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Celebrating Families and Commitments to Connection

By Hannah Carroll, Communications Specialist

 

From left to right: Kayden, Andrew, and David with Kayden's mother, the Sommers family, and the Yumaira Saavedra-Mozo  

Having just wrapped up the holiday season, we are reminded it is a time for families to come together in celebration and connection. As a permanency network, we know that families come in all shapes and sizes and are built in an infinite number of ways. At last summer’s annual Pennsylvania Permanency Conference, we celebrated three families, each of which had a unique kinship or birth family connection that became integral to helping children thrive.

Andrew & David

Andrew Kellner and David Kasievich first learned about their son, Kayden, from a child-specific recruitment flyer. While Andrew and David had an adoptive family profile ready, Kayden’s case had not yet progressed to the point of termination of parental rights, meaning they would need to become foster parents in order to welcome him into their home. They completed the requirements to do so in record time. Then, in 2022, they finalized the adoption.

From the beginning, it was very important for Kayden to maintain a relationship with his birth mom, and Andrew and David understood and supported this wholeheartedly. They established a relationship with Kayden’s mom and, when he moved in with them, Andrew and David had already framed photos of her and placed them in his room. Since his adoption, their relationship with her has grown and included travelling to Georgia to visit her. Lana Jones from Delaware County Children and Youth Services, who nominated Andrew and David for recognition, summed up the family beautifully, saying, “His biological family has become theirs, just as their family has become his.”

Brian & Danielle

Brian and Danielle Sommers became kinship foster parents in 2019 to two children—Layanna and Ashton—and then again to Oaklynn, their children’s sister, in 2021. The Sommers have since adopted all three children and have also taken in a fourth sibling, who was born in 2022. What sets the Sommers apart is their unwavering commitment to maintaining a relationship with their children’s birth parents. They took care to build a trusting relationship, acting as mentors when needed, hosting visits with the kids in their home, and being present for the birth of the youngest child. Jamie Batman of Union County Children and Youth Services, who was one of the multiple people who nominated the Sommers for recognition, remarked, “What a wonderful way for the children to experience a loving, stable, safe home with their adoptive parents and each other, while also having the opportunity to have their birth parents in their lives!”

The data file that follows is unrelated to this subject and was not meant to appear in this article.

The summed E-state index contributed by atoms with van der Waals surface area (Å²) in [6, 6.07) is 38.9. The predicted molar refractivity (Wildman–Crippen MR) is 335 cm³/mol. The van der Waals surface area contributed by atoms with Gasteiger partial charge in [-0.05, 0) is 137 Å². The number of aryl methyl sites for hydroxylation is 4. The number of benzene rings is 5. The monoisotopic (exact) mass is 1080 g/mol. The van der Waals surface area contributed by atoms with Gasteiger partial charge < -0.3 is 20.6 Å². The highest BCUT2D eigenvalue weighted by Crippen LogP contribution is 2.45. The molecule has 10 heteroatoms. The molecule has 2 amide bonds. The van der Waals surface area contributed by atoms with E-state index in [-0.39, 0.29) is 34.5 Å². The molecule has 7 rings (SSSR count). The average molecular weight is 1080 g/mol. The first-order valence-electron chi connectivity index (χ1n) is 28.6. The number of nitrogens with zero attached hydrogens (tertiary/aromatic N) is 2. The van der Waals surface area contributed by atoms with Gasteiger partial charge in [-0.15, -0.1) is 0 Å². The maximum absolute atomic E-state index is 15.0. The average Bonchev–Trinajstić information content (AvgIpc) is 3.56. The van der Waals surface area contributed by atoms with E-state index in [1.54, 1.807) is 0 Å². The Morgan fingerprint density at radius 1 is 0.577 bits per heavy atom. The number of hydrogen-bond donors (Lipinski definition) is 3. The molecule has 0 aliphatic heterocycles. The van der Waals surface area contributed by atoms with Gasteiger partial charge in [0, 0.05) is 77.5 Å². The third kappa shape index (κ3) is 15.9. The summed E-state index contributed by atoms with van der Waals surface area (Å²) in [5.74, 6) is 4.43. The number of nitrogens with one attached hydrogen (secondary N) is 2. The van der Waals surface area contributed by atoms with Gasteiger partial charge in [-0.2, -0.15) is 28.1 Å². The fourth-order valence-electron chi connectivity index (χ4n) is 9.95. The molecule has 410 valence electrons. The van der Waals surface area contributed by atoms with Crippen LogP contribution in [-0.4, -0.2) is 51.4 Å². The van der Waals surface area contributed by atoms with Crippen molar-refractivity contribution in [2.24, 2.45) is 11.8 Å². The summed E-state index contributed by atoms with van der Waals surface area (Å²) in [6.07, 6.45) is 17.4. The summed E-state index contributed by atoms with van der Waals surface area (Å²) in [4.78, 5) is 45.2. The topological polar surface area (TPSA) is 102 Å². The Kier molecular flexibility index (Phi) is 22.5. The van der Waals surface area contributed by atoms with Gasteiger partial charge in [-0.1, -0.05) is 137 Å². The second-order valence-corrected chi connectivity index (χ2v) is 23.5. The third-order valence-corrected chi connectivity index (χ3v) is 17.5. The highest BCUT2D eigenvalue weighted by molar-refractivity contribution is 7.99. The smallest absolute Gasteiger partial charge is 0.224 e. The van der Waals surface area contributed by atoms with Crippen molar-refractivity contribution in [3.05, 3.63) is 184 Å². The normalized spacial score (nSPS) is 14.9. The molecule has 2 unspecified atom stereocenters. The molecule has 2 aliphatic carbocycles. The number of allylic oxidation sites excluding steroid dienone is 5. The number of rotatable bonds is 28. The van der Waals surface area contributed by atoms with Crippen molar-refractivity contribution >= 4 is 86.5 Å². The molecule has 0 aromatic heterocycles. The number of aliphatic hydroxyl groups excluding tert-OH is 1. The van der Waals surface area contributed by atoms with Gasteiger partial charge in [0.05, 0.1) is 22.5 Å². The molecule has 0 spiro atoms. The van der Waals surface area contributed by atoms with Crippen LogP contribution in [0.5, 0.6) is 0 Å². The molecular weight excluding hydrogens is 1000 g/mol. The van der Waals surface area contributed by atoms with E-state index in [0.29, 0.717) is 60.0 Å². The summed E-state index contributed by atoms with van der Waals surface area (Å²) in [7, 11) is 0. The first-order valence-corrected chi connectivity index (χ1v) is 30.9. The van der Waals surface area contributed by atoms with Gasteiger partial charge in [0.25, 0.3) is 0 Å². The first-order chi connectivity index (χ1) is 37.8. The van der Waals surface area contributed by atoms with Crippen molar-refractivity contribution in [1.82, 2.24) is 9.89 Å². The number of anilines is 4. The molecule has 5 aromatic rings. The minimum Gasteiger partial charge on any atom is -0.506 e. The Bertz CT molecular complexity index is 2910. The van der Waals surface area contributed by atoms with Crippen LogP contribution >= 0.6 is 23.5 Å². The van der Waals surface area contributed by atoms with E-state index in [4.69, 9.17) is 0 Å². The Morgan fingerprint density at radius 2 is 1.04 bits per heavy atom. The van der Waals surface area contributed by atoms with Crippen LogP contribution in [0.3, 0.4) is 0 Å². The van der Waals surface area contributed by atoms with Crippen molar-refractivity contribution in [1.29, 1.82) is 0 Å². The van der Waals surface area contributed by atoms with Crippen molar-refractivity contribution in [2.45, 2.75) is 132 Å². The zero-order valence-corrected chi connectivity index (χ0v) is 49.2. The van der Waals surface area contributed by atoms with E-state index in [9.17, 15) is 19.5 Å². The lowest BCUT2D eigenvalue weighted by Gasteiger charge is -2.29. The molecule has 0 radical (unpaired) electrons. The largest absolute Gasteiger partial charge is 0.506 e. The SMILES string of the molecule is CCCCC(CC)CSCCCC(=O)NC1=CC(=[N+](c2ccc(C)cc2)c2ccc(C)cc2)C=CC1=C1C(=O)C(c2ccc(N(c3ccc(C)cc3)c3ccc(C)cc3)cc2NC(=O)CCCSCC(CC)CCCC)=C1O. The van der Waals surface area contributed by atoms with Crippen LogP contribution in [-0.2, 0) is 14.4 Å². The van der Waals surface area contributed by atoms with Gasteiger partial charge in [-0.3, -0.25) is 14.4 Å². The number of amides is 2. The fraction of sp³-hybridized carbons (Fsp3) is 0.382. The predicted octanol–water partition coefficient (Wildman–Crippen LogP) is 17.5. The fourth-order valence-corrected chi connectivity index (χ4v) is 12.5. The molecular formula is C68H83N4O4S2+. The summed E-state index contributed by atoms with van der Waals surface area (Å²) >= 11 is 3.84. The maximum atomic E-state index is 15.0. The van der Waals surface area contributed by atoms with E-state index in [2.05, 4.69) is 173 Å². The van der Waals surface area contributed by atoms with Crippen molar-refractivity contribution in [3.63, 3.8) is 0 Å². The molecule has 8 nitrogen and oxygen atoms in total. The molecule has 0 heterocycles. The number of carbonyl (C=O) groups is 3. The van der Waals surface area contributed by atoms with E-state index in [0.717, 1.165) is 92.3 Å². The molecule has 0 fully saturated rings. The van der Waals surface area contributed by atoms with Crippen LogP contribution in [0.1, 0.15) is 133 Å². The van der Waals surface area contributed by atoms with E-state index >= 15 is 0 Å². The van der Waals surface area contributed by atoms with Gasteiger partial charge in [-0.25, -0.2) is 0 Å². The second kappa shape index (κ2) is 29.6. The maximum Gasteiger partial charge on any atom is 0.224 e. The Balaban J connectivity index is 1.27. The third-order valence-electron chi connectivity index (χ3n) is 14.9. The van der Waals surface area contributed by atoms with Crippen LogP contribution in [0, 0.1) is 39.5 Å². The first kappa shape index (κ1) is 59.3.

Brian and Danielle’s permanency journey has been somewhat unconventional. On the surface, it’s not immediately evident why they’d be considered a kinship placement for the kids, but Danielle and her parents have known the children’s birth mother and have had a supportive, helping relationship with her. Between the placement of Ashton and Oaklynn, Danielle’s parents legally adopted the children’s birth mother as an adult, so now she and Danielle are officially sisters, cementing her as part of their family. The Sommers are a shining example of the compassion, patience, and love that kinship families can provide.

 

Yumaira Saavedra-Mozo

At age 20, Yumaira Saavedra-Mozo came home from college and learned that her seven siblings were enduring abuse.[MT1]  Her siblings range from age five to 22, and her older two brothers are on the autism spectrum and intellectually disabled. She sprang into action immediately, removed her siblings from the house, and notified authorities.

By age 21, Yumaira had taken on caring for all her siblings—cooking meals, washing clothes, getting everyone to school—and all around being their advocate. Yumaira’s dedication to her family is an incredible example of selflessness and love. Paula Griffin, who nominated Yumaira for the award, said, “I don’t know many twenty-year-olds who would step up and do this for their siblings. Yumaira is a true hero.”

Andrew and David, Brian and Danielle, and Yumaira all have vastly different permanency journeys, but they are tied together by the shared dedication they have to their unique and beautiful families. They  are putting the needs of children before their own and nurturing the necessary relationships to help their children grow and prosper.   

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Published: Jan. 10, 2024

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adoption adoptive adoptive family award care Conference family foster kinship older permanency placement siblings youth

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